Chronic Wasting Disease

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May 08, 2017
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Chronic wasting disease (CWD) is a transmissible spongiform encephalopathy (TSE) of mule deer, whitetailed deer, elk (wapiti), and moose. TSEs are caused by unusual infectious agents known as prions. To date, CWD has been found mainly in cervids (members of the deer family). First recognized as a clinical "wasting" syndrome in 1967 in mule deer in a wildlife research facility in northern Colorado, USA, it was identified as a TSE in 1978 and has spread to a dozen states and two Canadian provinces. CWD is typified by chronic weight loss leading to death. There is no known relationship between CWD and any other TSE of animals or people.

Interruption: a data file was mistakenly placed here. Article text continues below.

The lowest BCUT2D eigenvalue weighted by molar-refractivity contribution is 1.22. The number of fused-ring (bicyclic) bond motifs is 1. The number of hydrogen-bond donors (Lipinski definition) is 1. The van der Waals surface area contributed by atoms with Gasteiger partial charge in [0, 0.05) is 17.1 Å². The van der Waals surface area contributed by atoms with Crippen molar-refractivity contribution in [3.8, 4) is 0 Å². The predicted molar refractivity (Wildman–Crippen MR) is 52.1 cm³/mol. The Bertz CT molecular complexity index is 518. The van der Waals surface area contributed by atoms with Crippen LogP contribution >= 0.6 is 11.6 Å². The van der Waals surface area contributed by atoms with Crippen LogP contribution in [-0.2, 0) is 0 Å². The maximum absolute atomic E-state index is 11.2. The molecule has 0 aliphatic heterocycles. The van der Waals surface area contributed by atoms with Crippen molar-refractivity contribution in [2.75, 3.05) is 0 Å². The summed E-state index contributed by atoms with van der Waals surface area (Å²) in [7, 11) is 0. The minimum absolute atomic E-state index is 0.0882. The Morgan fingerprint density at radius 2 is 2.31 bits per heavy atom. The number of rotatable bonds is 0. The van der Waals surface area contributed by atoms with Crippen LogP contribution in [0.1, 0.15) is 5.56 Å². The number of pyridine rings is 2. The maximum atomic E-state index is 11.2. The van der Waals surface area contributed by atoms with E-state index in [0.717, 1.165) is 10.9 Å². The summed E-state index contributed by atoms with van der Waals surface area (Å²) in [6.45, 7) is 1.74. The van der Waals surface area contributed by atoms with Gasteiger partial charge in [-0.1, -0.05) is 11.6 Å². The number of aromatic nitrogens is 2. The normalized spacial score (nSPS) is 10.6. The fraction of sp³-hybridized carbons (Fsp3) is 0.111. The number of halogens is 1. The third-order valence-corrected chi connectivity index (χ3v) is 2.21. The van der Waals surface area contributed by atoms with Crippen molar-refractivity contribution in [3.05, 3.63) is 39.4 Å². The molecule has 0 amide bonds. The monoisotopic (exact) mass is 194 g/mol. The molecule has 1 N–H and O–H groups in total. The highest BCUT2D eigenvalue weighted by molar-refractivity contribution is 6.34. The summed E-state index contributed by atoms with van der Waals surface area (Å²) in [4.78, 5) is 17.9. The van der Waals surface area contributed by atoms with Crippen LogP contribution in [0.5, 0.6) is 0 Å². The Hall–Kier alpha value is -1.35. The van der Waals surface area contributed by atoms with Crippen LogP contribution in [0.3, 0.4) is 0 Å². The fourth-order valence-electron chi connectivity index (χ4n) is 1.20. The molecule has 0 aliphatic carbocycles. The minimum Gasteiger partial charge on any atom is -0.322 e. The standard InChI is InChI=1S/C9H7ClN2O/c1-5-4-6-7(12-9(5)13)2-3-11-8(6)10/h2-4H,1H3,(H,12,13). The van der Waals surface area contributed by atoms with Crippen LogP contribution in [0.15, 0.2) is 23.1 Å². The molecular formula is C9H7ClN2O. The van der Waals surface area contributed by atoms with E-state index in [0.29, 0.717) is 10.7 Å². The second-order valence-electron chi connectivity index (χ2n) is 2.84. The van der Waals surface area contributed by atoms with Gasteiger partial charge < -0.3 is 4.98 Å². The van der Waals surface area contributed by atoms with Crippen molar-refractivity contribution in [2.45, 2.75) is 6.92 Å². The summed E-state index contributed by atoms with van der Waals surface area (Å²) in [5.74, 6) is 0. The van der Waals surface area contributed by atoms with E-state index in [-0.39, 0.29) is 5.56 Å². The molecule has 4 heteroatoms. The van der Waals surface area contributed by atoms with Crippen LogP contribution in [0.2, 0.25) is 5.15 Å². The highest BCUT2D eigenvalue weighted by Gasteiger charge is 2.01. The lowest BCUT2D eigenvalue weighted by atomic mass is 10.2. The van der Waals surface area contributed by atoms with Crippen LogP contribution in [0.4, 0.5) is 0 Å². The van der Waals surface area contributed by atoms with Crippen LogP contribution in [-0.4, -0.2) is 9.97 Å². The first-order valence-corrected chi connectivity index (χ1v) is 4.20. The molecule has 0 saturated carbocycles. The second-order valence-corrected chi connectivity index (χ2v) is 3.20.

Although there have been reports in the popular press of humans being affected by CWD, a study by the CDC suggests that "[m]ore epidemiologic and laboratory studies are needed to monitor the possibility of such transmissions." The epidemiological study further concludes that, "[a]s a precaution, hunters should avoid eating deer and elk tissues known to harbor the CWD agent (e.g., brain, spinal cord, eyes, spleen, tonsils, lymph nodes) from areas where CWD has been identified."

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